Watching screeners and attending Oscars & SAG awards Q & A sessions the past 2 months have had me unwittingly curate some very strange double features for my viewing pleasure. After watching Gravity & then jumping into Nebraska one night, it seemed like the running theme that week somehow ended up being about parents & the way we live our lives -either because of them, despite them, or as them.
I went from the grand scope of Gravity, where the intimacy & immediacy of death is played out by Sandra Bullock’s character in the vastness of the universe, to the much smaller canvas of a father/son road trip crossing state lines while exploring mental & emotional states.
While seemingly so different, both films shared the exploration of purpose & being. They both look at the questions of existence & use of life, forcing the viewer to ponder who we are & why our lives make a difference? Gravity asks why continue to fight for your life when you feel alone -when your reason to exist as parent is gone – why continue to age? Nebraska seems to ask not just how we age in society but how do our roles as children allow our parents to age? At an age when many people struggle with mid-life crisis issues & ideas of identity & self-acceptance, are we good caregivers of others? Are we good at helping others to age with dignity?
I couldn’t help but love the comparison between these two films & I’m glad I did them back to back. The incredible sound & special effects work of Gravity- where perception constantly shifts from the exterior to the interior, the limitlessness of space to the hyper close area within a space helmet & the reflection captured on the surface of an eye contrasts the endless vistas of the simple road trip and Americana of the American experience in Nebraska while both films tackle the limits & expanse of the mind & heart.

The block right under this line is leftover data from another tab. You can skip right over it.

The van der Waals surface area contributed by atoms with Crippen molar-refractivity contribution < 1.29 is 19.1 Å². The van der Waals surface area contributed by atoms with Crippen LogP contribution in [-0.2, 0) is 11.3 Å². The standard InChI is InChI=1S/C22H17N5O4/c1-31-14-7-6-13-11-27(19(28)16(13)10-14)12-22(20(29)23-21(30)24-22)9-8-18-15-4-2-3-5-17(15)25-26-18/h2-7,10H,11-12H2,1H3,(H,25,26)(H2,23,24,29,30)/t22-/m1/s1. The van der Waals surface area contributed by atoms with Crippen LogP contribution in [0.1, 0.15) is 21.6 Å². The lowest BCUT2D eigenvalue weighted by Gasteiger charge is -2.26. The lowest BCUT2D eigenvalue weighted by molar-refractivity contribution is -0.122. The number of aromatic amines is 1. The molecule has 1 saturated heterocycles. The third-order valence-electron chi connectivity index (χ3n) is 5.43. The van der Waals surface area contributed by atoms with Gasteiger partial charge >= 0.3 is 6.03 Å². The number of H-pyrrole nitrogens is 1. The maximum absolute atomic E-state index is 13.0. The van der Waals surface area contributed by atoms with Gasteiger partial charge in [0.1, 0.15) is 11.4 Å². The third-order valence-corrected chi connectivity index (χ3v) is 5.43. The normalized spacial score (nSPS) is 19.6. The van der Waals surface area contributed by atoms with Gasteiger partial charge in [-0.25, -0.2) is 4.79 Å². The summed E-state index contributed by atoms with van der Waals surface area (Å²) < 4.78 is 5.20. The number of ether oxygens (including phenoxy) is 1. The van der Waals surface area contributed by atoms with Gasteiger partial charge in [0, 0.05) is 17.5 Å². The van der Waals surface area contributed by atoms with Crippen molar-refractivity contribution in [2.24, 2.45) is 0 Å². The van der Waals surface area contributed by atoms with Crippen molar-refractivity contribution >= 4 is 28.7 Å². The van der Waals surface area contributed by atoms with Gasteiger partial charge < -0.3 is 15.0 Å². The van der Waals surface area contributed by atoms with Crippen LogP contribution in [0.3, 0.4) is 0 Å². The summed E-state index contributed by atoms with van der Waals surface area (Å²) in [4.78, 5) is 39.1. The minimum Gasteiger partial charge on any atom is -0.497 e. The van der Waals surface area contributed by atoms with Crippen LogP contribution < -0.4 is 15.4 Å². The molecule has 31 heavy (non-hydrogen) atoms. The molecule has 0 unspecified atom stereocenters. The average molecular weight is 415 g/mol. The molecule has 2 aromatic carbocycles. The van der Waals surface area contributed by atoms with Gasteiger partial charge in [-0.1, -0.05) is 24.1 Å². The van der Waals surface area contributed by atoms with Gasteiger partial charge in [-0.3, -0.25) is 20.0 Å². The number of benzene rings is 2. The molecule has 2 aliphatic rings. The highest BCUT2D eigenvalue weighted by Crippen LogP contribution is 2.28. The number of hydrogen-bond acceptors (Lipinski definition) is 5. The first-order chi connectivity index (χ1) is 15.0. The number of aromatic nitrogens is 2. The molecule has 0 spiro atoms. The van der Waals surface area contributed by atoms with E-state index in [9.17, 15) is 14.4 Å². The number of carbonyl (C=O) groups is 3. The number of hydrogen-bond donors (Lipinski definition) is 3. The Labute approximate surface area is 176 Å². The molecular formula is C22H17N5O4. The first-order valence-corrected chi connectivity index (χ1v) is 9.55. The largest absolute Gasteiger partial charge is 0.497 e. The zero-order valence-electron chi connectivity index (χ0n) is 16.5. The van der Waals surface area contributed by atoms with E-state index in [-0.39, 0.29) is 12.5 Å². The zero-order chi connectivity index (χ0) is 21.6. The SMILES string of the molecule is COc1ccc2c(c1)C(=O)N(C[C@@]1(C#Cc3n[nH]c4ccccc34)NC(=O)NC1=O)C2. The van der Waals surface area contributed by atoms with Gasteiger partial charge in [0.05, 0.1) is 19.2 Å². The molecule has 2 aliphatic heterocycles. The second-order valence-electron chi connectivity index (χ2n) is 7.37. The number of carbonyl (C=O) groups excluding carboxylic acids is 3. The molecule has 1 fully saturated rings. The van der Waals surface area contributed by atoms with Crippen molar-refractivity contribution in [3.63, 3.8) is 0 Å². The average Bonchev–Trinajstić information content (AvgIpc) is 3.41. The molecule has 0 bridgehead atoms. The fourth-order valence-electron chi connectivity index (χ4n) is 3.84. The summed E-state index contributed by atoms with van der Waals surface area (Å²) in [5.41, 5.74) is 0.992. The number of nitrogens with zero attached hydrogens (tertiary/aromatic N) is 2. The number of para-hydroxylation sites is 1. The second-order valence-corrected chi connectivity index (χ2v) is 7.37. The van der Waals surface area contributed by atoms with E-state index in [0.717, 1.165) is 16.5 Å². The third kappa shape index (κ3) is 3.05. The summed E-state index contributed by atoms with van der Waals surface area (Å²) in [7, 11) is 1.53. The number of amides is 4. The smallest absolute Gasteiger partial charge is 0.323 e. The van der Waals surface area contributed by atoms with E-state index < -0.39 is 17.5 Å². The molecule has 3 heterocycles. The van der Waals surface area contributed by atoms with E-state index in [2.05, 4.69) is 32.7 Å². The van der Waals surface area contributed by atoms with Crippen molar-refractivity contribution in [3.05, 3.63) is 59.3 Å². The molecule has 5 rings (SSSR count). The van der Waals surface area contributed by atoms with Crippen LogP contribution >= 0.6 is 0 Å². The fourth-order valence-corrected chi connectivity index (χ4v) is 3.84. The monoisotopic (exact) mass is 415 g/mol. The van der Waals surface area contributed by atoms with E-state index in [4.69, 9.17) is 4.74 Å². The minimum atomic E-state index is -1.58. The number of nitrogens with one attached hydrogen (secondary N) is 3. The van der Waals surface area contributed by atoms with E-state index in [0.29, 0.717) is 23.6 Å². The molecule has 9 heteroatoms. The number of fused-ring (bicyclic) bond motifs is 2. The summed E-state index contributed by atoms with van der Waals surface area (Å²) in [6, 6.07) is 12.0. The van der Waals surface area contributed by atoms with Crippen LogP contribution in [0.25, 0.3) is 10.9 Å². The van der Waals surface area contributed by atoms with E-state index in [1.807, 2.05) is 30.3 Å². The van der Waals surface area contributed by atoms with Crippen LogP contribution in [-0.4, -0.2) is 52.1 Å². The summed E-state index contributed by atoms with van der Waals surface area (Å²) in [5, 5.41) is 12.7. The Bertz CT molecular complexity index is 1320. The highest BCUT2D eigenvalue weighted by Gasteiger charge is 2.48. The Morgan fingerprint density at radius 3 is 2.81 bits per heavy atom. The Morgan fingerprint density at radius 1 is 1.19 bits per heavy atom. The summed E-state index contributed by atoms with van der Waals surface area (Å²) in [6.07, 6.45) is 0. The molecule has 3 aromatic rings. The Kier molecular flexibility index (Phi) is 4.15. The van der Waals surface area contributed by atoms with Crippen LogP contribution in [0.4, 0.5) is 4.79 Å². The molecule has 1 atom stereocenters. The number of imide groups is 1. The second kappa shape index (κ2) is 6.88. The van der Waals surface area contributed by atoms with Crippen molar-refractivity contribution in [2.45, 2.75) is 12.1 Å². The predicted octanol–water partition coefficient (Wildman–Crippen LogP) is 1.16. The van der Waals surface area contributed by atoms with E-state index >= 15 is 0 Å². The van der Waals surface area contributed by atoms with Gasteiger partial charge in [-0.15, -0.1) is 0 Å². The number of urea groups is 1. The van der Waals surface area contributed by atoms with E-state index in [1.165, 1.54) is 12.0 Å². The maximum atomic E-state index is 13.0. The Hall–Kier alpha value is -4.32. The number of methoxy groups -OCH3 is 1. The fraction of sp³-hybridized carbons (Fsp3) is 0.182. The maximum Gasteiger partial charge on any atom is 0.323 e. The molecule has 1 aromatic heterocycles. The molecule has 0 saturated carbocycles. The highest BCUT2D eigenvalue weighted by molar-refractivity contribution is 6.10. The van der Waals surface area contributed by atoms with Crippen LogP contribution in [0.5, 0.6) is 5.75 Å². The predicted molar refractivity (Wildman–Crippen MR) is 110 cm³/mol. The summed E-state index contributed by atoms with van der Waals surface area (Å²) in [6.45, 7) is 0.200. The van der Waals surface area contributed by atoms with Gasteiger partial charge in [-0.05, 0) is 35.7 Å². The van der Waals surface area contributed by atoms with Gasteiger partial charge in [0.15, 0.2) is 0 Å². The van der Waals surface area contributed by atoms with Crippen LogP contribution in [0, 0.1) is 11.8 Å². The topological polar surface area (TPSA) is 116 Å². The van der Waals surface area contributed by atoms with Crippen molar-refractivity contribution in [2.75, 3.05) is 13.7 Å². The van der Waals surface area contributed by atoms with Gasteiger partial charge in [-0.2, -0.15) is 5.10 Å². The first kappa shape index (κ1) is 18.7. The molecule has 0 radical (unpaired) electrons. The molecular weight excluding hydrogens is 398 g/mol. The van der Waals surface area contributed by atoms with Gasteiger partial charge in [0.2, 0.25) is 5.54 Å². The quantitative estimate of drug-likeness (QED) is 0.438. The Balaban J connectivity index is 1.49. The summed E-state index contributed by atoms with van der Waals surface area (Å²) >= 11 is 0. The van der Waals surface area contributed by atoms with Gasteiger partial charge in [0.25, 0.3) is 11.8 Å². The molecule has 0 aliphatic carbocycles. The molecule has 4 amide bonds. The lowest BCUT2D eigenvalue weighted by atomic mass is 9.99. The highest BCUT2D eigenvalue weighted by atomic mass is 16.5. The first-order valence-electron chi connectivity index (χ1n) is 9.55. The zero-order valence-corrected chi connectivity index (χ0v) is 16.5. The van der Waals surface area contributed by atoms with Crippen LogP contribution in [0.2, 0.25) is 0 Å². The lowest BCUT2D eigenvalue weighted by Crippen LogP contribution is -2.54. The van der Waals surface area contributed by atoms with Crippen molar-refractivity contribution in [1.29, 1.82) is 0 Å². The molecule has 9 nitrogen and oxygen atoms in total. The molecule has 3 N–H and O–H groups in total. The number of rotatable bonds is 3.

In a world where new is better & faster is the best, I have been captivated by several films that take their time to open up like a red wine that breathes & expands after it is uncorked. The German-Mongolian co-production The story of the Weeping Camel looks at the connection between the Mongolian people and their domesticated Bactrian camel herds. One family goes through great lengths to develop the missing bond between mother camel & newborn calf. Along the way, this 2003 docudrama shares with us the respect and love that this herding family feels for their animals, as well as for each other.
Meanwhile, 2002 saw South Korea create a story pitting city against country, excess against minimalism, grandson against grandmother. With a minimum of dialogue & set in an unforgiving but beautiful rural mountain village, The Way Home also takes a gentle look at the importance of familial bonds & maternal love. Like The Giving Tree in Shel Silverstein’s 1964 children’s book of the same name, the grandmother gives of herself repeatedly for the selfish boy under her care. Gently unwinding, the film guides us as we develop affection & respect for the grandmother (intuitively portrayed by a 76 year old non-actress) and an unexpected tenderness & understanding for her self-centered grandson.
These two films complement each other so well in their messages of intergenerational & interspecies love and respect. Grab a bottle of wine. Shut off your cell phone. Watch this peaceful & joyous double header.
Monsieur Lazhar: (major spoiler alert!!!) I can’t help but be moved every time I listen to little Victor matter-of-factly tell his classmates that his grandfather threw himself out of the window after being tortured in Chile. The acceptance & casual sharing of such a tragic & profound event belies the fact that he has thought it about in a way that is textured by his parents’ point-of-view. In contrast, Bashir’s reassurance of Simon’s innocence in his teacher Martine’s suicide parallels Bashir’s own need for reassurance regarding his culpability in his own wife’s death. Such a gentle, lovely way to look at how our actions always affect those around us and how we should never shy away from leaping in where solace is needed.
Not sure why UK TV show The Cafe doesn’t get more play… Airs on PBS in NY & is such a brilliant, dry look at your stereotypical quirky English village. Sweet, edgy, funny, with rapid-fire repetition of dialogue contrasting slow reaction shots. 3 generations of women finding their way- I love it!